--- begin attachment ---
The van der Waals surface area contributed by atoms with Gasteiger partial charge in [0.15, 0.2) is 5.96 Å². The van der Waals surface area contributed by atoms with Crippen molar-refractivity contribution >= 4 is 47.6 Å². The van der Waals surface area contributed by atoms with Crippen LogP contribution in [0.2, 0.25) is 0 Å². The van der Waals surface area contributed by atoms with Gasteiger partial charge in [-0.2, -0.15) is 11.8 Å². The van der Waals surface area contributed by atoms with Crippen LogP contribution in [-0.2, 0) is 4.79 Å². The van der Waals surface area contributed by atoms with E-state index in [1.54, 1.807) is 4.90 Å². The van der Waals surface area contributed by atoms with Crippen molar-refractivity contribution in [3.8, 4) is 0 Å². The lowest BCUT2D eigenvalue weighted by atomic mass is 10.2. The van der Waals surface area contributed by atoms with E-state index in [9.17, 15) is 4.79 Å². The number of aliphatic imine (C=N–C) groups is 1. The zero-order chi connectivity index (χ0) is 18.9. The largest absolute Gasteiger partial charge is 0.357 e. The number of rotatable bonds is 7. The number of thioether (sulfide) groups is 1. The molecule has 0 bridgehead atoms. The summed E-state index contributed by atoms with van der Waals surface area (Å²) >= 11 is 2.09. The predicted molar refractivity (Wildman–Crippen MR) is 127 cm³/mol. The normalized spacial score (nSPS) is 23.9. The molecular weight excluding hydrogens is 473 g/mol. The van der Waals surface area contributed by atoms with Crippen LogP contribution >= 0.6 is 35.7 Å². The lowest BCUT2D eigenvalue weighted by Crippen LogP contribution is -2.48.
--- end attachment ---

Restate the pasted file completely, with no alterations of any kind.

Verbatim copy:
The van der Waals surface area contributed by atoms with Gasteiger partial charge in [0.15, 0.2) is 5.96 Å². The van der Waals surface area contributed by atoms with Crippen molar-refractivity contribution >= 4 is 47.6 Å². The van der Waals surface area contributed by atoms with Crippen LogP contribution in [0.2, 0.25) is 0 Å². The van der Waals surface area contributed by atoms with Gasteiger partial charge in [-0.2, -0.15) is 11.8 Å². The van der Waals surface area contributed by atoms with Crippen LogP contribution in [-0.2, 0) is 4.79 Å². The van der Waals surface area contributed by atoms with E-state index in [1.54, 1.807) is 4.90 Å². The van der Waals surface area contributed by atoms with Crippen molar-refractivity contribution in [3.8, 4) is 0 Å². The lowest BCUT2D eigenvalue weighted by atomic mass is 10.2. The van der Waals surface area contributed by atoms with E-state index in [9.17, 15) is 4.79 Å². The number of aliphatic imine (C=N–C) groups is 1. The zero-order chi connectivity index (χ0) is 18.9. The largest absolute Gasteiger partial charge is 0.357 e. The number of rotatable bonds is 7. The number of thioether (sulfide) groups is 1. The molecule has 0 bridgehead atoms. The summed E-state index contributed by atoms with van der Waals surface area (Å²) >= 11 is 2.09. The predicted molar refractivity (Wildman–Crippen MR) is 127 cm³/mol. The normalized spacial score (nSPS) is 23.9. The molecular weight excluding hydrogens is 473 g/mol. The van der Waals surface area contributed by atoms with Crippen LogP contribution >= 0.6 is 35.7 Å². The lowest BCUT2D eigenvalue weighted by Crippen LogP contribution is -2.48.